RSUs and other equity
5,875

 
1,204

Total
8,783

 
4,875


11.
Commitments and Contingencies
Aggregate Future Lease Commitments
The Company leases its office facilities and data centers under operating lease agreements, the longest of which is expected to expire in 2027. The Company’s future minimum payments, which exclude operating expenses, under non-cancelable operating leases for office facilities and data centers having initial terms in excess of one year, and sublease rental income as of March 31, 2015 are as follows (in thousands):
 

18


Year Ending December 31,
Gross Operating Lease Commitments (1)
 
Sublease Income (2)
 
Net Operating Lease Commitments
Remainder of 2015
$
91,131

 
$
(4,302
)
 
$
86,829

2016
139,136

 
(17,446
)
 
121,690

2017
139,457

 
(17,592
)
 
121,865

2018
136,970

 
(18,109
)
 
118,861

2019
136,054

 
(18,653
)
 
117,401

Thereafter
821,200

 
(140,407
)
 
680,793

Total minimum lease payments
$
1,463,948

 
$
(216,509
)
 
$
1,247,439

 __________________
(1)
Subsequent to March 31, 2015, the Company leased additional office space to be developed for aggregate future minimum lease payments of approximately $367.3 million over a term of 12 years. The Company estimates the payments will begin in early 2018.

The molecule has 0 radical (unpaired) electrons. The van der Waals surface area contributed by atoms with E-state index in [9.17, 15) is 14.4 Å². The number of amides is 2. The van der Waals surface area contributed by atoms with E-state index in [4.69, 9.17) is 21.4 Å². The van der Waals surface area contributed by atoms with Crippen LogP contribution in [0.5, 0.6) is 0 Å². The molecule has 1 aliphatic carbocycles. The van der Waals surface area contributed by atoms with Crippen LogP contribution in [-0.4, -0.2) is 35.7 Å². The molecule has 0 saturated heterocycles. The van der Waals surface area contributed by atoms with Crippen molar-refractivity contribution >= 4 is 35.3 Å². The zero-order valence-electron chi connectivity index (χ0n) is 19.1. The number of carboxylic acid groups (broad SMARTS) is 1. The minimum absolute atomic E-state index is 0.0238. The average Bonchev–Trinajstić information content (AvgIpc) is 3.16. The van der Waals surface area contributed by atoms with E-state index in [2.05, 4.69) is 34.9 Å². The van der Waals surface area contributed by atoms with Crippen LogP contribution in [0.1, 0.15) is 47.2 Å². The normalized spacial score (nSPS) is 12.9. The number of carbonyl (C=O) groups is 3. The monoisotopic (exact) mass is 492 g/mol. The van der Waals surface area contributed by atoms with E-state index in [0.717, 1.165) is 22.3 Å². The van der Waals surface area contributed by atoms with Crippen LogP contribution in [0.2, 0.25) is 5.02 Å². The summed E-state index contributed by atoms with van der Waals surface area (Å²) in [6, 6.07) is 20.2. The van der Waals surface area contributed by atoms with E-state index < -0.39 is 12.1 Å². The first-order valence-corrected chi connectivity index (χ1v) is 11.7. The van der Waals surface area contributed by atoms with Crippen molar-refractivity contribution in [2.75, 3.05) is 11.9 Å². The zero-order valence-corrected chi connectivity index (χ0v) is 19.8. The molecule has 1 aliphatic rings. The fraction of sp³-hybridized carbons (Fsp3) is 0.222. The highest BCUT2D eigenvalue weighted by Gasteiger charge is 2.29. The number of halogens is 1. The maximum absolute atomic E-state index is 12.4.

(2)
Primarily represents sublease income for several buildings the Company leases in Sunnyvale, California to be recognized over the next 12 years.
Legal Proceedings
The Company is subject to legal proceedings and litigation arising in the ordinary course of business, including, but not limited to, certain pending patent and privacy matters, including class action lawsuits, as well as inquiries, investigations, audits and other regulatory proceedings. Although occasional adverse decisions or settlements may occur, the Company does not believe that the final disposition of any of these matters will have a material adverse effect on the business. Certain of these matters include speculative claims for substantial or indeterminate amounts of damages, and include claims for injunctive relief. Additionally, the Company's litigation costs are significant. Other regulatory matters could result in fines and penalties being assessed against the Company, and it may become subject to mandatory periodic audits, which would likely increase its regulatory compliance costs. Adverse results of litigation or regulatory matters could also result in the Company being required to change its business practices, which could negatively impact its membership and revenue growth.